Residents in and around Memphis, Tennessee, spent the weekend preparing for a destructive flood. The swollen Mississippi River was originally expected to crest, or reach its high point, on Tuesday. But now forecasters say the river could crest as early as Monday night.
Memphis mayor AC Wharton says the city has already taken the necessary steps to prepare. "Fortunately we're ready for it," Wharton told the Early Show on CBS.
Steps for Safety
Authorities spent the weekend knocking on doors to tell people they should leave before they are swamped by river water. Wharton said previous disasters have shown that issuing warnings on TV is not enough. "Door-to-door is a key thing that we're doing," he said. In all, residents in more than 1,300 homes have been told to evacuate.
Colonel Vernie Reichling, Army Corps of Engineers commander for Memphis, said the homes in most danger of flooding are in areas not protected by levees. Levees are man-made structures built to keep a river from overflowing. About 150 Corps workers have been monitoring the barriers. "There should be no concern for any levees to fail," said Reichling.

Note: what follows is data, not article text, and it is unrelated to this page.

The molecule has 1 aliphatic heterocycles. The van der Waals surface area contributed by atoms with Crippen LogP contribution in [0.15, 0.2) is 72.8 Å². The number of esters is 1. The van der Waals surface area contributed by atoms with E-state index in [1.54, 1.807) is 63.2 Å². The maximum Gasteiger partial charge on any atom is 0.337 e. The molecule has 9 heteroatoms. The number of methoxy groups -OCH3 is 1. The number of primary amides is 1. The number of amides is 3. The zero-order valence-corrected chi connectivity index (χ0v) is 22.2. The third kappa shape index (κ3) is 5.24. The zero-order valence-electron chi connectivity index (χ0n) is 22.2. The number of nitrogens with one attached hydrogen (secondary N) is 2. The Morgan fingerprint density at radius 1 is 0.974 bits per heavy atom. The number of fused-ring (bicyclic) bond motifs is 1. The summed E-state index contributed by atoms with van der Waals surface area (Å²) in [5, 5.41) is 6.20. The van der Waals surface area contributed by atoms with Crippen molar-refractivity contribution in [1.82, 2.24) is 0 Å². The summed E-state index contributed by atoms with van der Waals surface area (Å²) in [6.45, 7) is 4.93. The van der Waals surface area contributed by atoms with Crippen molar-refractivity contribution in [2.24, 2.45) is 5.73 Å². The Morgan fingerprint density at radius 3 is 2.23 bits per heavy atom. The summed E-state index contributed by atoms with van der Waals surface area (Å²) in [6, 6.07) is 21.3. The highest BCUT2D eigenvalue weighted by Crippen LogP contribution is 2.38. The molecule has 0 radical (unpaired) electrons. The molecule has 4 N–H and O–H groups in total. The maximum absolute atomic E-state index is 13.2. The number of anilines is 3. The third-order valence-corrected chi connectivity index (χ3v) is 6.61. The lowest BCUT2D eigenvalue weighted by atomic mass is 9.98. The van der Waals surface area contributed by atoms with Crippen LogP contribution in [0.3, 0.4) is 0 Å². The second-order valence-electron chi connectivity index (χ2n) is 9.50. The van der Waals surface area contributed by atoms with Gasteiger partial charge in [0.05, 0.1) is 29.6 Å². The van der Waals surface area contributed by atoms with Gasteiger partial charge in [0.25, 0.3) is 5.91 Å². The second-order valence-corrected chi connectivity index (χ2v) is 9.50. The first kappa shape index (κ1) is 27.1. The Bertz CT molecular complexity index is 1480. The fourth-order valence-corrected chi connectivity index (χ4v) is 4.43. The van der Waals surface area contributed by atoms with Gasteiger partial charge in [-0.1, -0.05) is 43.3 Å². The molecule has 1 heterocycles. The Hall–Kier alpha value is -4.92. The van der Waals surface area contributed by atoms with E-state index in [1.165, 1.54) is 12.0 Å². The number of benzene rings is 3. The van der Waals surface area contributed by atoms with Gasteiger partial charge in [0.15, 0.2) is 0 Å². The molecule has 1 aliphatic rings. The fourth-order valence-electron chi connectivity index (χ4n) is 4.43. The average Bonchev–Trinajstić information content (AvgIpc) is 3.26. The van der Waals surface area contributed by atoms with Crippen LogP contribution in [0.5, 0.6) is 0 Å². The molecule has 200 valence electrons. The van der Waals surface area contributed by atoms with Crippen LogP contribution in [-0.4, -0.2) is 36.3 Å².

Due to heavy rains and snowmelt, the river has already reached record levels in some areas upstream. Near Memphis, the river is expected to crest at or near 48 feet—just inches shy of the 48.7-foot record set by a devastating 1937 flood.
"That's what I can see from all the gauges," said Gene Rench, a hydrologist with the National Weather Service. "I'm so glad it's not going higher."